The money transfer project, led by Sean Ryan, Facebook's vice-president of platform partnerships, signals a strategic shift for the company, which makes most of its money from advertising.
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It also comes as other internet groups – in particular, China's Tencent and Alibaba – race to turn their sites into mobile payment platforms.
Google has reiterated its commitment to expanding its mobile payments and wallet products, which have yet to be widely adopted by consumers. It is registered in the UK to issue electronic money, in a process similar to the authorization which Facebook is seeking in Ireland.
Obtaining an e-money authorization in Ireland would require Facebook to hold capital of €350,000 and segregate funds equivalent to the amount of money it has issued, according to legal experts.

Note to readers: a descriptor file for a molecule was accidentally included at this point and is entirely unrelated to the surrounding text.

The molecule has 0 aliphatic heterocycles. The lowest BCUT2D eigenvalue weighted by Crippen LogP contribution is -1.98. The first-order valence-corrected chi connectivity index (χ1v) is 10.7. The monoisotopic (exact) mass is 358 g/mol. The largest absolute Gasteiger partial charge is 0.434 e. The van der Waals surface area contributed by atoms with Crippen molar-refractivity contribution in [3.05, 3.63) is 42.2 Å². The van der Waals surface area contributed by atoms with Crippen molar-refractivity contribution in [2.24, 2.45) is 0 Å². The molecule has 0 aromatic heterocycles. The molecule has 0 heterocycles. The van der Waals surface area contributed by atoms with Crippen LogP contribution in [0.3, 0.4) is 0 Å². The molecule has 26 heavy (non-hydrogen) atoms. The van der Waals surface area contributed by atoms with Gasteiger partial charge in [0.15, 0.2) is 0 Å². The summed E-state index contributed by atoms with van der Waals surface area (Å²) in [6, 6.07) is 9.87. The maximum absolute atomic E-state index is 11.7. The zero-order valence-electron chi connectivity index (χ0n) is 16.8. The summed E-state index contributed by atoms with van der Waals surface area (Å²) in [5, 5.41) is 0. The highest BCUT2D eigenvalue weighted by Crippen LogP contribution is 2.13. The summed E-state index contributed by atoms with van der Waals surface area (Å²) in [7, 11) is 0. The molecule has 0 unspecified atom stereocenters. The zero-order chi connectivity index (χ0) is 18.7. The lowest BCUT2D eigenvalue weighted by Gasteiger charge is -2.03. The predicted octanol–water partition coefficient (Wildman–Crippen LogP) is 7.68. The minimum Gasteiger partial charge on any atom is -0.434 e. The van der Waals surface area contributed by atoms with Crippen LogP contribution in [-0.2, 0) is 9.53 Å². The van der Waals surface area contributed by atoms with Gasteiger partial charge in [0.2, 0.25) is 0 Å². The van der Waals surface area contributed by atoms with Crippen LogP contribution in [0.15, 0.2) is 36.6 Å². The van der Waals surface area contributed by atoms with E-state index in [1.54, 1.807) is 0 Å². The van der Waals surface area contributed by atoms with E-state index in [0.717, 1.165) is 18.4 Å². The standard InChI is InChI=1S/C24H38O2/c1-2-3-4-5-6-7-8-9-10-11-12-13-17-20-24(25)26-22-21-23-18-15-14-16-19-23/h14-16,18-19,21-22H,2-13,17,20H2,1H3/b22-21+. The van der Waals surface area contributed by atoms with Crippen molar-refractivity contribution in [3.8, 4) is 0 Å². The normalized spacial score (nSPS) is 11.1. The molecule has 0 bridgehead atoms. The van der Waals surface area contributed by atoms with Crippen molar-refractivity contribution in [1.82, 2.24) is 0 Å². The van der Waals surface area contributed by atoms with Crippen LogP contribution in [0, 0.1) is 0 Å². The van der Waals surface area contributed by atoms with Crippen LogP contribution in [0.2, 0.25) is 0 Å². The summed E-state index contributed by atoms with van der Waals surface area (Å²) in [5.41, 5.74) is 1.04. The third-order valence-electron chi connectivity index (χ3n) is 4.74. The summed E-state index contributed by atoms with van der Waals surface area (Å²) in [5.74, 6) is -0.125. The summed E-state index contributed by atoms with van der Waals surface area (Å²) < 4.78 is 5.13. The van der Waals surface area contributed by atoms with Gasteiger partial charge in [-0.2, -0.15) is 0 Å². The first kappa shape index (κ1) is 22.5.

Facebook is already authorized for some forms of money transfer in the United States, allowing it to process payments for developers who charge users for in-app purchases.
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In 2013, the company facilitated $2.1 billion worth of transactions, almost exclusively from games, according to documents filed with the Securities and Exchange Commission.
Facebook takes a fee of up to 30 percent for such payments, and these fees account for about 10 per cent of its revenues.
Vodafone has acquired an e-money licence for the phone company to operate financial services in Europe.
"It's great news that non-banks are challenging the traditional banking monopoly," said Simon Deane-Johns, a UK-based lawyer and European payments expert at law firm Keystone Law.